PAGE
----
Firm’s chip discovered in iPhone 5 cable
Investor eyes will be focused again today [16th October 2012] on tiny Edinburgh firm Wolfson Microelectronics following news that one of its chips can be found in Apple’s iPhone 5 cable. Yesterday shares in the company rose nearly 5 per cent when analysts at ABI Research revealed they had dismantled Apple’s new Lightning adapter and found a Wolfson processor inside. The Lightning adaptor replaces the 30-pin adapters that date back to early iPods and, with the iPhone 5 selling in their millions globally and alone responsible for a 1.1 per cent jump in US retail sales last month, it can only be good news for Wolfson.
Ironically, the firm’s success comes at a cost to fellow UK component supplier Volex which until now has derived up to an estimated 30 per cent of its revenues from Apple and whose own shares took a dive last month when it was realised that it was no longer a part of the iPhone equation.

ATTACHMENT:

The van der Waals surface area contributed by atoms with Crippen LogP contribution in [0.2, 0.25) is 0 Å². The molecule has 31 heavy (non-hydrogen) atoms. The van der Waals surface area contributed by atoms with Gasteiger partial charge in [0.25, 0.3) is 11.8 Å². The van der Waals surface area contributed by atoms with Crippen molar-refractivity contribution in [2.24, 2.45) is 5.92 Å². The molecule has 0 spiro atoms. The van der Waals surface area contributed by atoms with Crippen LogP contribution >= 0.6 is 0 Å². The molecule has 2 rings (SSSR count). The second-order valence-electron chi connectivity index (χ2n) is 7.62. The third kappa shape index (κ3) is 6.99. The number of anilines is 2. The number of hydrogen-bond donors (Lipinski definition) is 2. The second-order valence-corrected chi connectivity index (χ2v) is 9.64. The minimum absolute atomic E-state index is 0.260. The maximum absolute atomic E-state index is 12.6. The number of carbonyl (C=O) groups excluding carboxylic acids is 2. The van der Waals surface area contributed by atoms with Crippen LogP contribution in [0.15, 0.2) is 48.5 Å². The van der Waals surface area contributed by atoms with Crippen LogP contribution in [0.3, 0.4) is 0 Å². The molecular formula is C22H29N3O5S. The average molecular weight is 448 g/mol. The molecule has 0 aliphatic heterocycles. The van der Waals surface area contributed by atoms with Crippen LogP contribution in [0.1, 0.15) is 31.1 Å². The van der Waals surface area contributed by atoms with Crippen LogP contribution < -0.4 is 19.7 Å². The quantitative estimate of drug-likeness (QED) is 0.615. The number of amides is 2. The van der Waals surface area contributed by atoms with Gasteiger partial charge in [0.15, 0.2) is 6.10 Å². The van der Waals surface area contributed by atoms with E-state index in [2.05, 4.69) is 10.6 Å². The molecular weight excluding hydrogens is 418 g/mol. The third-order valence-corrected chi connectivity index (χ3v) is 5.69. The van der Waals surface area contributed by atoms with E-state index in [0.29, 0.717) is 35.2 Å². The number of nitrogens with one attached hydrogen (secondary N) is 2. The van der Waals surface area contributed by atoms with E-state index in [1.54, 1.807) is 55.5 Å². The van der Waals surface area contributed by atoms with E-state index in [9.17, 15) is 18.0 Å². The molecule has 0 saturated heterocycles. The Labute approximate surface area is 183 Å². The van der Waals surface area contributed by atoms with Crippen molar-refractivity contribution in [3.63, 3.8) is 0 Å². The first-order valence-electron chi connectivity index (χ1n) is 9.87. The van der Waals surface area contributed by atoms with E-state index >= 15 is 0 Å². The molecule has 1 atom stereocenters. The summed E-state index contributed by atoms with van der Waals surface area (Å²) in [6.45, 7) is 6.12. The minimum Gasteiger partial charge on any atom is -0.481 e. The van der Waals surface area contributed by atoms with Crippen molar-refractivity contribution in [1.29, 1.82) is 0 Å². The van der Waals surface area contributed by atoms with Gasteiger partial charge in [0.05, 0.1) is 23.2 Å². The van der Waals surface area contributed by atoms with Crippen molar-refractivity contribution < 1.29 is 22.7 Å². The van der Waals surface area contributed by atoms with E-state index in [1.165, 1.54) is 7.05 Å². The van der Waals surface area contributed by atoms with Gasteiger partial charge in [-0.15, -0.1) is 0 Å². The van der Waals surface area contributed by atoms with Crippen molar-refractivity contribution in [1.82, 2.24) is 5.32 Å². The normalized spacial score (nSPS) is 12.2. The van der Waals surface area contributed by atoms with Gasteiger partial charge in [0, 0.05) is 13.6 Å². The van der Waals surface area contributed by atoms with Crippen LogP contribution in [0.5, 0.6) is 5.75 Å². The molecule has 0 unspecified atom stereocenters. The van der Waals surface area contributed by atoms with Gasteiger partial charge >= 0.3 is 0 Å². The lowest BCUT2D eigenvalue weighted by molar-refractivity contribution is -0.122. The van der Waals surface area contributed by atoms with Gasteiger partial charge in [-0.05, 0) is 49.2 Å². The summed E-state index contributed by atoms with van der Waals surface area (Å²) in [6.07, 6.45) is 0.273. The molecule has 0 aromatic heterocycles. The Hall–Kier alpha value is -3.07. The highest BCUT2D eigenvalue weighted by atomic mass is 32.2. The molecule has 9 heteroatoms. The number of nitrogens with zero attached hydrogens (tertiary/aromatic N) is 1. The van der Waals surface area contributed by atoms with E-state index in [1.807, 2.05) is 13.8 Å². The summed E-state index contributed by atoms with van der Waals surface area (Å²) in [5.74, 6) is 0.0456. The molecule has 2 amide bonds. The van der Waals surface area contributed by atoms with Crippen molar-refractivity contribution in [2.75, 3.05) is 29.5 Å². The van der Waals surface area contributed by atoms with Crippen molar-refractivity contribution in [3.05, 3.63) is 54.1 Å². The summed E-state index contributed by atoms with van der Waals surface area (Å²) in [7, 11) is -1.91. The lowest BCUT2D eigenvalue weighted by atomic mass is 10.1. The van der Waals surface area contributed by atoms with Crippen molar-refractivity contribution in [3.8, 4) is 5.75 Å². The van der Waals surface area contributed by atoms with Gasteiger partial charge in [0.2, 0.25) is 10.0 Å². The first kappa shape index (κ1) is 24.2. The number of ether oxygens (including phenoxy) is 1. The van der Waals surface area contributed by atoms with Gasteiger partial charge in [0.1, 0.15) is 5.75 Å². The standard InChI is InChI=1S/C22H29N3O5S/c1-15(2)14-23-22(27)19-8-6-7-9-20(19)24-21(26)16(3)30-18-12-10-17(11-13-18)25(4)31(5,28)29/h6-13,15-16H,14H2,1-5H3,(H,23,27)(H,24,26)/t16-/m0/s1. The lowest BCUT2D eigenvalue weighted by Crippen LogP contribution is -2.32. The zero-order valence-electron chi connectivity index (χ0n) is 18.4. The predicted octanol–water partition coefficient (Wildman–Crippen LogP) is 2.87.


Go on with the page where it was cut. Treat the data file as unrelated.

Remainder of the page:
Previously Wolfson provided audio chips for Apple’s early iPods, before Apple axed the relationship four years ago, opting for a different technology in later versions of its MP3 player.
That decision wiped around a quarter off Wolfson’s market value and the company has failed to make a pre-tax profit since.
Now analysts are predicting the newly-revealed partnership with the US giant will provide the firm with a much needed boost.
Commented one analysts, Alex Jarvis of Peel Hunt, “It is a major positive for Wolfson that it is supplying Apple again.”
The Wolfson chip in Apple’s new adapter is said to be a simple digital to analogue converter, rather than Wolfson’s more expensive Audio Hub chip used in Samsung’s latest smartphone, the Galaxy SIII.
In the first half of this year Samsung orders accounted for just over a quarter of Wolfson’s revenues and, with Apple also now on board, it seems likely that the Scottish firm’s fortunes are on the rise again.
Last night Wolfson’s shares closed at 210p on the London Stock Exchange.